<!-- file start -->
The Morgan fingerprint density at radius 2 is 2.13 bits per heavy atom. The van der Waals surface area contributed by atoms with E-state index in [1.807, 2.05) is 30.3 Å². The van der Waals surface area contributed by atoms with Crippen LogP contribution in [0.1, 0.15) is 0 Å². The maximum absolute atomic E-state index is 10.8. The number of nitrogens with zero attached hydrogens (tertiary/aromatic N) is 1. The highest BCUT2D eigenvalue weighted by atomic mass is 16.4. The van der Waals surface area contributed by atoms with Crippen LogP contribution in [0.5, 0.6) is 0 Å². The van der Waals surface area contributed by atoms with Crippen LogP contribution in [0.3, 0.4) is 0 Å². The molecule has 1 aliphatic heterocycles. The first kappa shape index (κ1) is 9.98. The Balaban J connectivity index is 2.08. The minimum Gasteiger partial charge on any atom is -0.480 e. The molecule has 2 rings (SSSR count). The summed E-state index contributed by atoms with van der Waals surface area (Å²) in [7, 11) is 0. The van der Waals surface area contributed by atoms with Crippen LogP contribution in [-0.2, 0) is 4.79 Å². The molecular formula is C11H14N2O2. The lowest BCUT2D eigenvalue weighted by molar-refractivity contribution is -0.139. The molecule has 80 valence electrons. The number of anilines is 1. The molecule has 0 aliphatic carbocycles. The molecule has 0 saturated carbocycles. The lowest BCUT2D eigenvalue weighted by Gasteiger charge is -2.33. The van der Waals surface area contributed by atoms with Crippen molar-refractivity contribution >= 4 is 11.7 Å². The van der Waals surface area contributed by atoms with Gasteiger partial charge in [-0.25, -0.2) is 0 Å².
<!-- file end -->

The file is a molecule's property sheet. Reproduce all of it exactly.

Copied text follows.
The Morgan fingerprint density at radius 2 is 2.13 bits per heavy atom. The van der Waals surface area contributed by atoms with E-state index in [1.807, 2.05) is 30.3 Å². The van der Waals surface area contributed by atoms with Crippen LogP contribution in [0.1, 0.15) is 0 Å². The maximum absolute atomic E-state index is 10.8. The number of nitrogens with zero attached hydrogens (tertiary/aromatic N) is 1. The highest BCUT2D eigenvalue weighted by atomic mass is 16.4. The van der Waals surface area contributed by atoms with Crippen LogP contribution in [0.5, 0.6) is 0 Å². The van der Waals surface area contributed by atoms with Crippen LogP contribution in [0.3, 0.4) is 0 Å². The molecule has 1 aliphatic heterocycles. The first kappa shape index (κ1) is 9.98. The Balaban J connectivity index is 2.08. The minimum Gasteiger partial charge on any atom is -0.480 e. The molecule has 2 rings (SSSR count). The summed E-state index contributed by atoms with van der Waals surface area (Å²) in [7, 11) is 0. The van der Waals surface area contributed by atoms with Crippen LogP contribution in [-0.2, 0) is 4.79 Å². The molecular formula is C11H14N2O2. The lowest BCUT2D eigenvalue weighted by molar-refractivity contribution is -0.139. The molecule has 80 valence electrons. The number of anilines is 1. The molecule has 0 aliphatic carbocycles. The molecule has 0 saturated carbocycles. The lowest BCUT2D eigenvalue weighted by Gasteiger charge is -2.33. The van der Waals surface area contributed by atoms with Crippen molar-refractivity contribution >= 4 is 11.7 Å². The van der Waals surface area contributed by atoms with Gasteiger partial charge in [-0.25, -0.2) is 0 Å².